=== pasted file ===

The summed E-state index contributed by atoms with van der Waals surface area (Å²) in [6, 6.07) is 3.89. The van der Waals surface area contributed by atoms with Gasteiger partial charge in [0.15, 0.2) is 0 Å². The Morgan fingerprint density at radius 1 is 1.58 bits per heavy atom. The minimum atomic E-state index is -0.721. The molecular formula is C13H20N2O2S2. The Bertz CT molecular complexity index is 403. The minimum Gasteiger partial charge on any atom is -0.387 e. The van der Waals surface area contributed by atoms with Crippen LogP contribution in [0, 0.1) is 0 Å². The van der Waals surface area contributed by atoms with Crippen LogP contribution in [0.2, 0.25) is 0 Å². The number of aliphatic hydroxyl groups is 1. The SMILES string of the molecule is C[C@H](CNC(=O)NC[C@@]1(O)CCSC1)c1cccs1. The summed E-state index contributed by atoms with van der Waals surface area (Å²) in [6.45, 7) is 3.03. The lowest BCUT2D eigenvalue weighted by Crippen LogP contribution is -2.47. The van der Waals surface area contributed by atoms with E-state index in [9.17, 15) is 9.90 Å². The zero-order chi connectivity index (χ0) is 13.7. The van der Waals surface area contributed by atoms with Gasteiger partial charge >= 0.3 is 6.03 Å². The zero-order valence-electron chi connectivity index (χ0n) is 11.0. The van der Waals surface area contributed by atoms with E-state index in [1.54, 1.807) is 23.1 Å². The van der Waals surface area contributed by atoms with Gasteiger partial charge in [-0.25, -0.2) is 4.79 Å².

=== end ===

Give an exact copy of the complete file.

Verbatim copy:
The summed E-state index contributed by atoms with van der Waals surface area (Å²) in [6, 6.07) is 3.89. The van der Waals surface area contributed by atoms with Gasteiger partial charge in [0.15, 0.2) is 0 Å². The Morgan fingerprint density at radius 1 is 1.58 bits per heavy atom. The minimum atomic E-state index is -0.721. The molecular formula is C13H20N2O2S2. The Bertz CT molecular complexity index is 403. The minimum Gasteiger partial charge on any atom is -0.387 e. The van der Waals surface area contributed by atoms with Crippen LogP contribution in [0, 0.1) is 0 Å². The van der Waals surface area contributed by atoms with Crippen LogP contribution in [0.2, 0.25) is 0 Å². The number of aliphatic hydroxyl groups is 1. The SMILES string of the molecule is C[C@H](CNC(=O)NC[C@@]1(O)CCSC1)c1cccs1. The summed E-state index contributed by atoms with van der Waals surface area (Å²) in [6.45, 7) is 3.03. The lowest BCUT2D eigenvalue weighted by Crippen LogP contribution is -2.47. The van der Waals surface area contributed by atoms with E-state index in [9.17, 15) is 9.90 Å². The zero-order chi connectivity index (χ0) is 13.7. The van der Waals surface area contributed by atoms with Gasteiger partial charge >= 0.3 is 6.03 Å². The zero-order valence-electron chi connectivity index (χ0n) is 11.0. The van der Waals surface area contributed by atoms with E-state index in [1.54, 1.807) is 23.1 Å². The van der Waals surface area contributed by atoms with Gasteiger partial charge in [-0.25, -0.2) is 4.79 Å².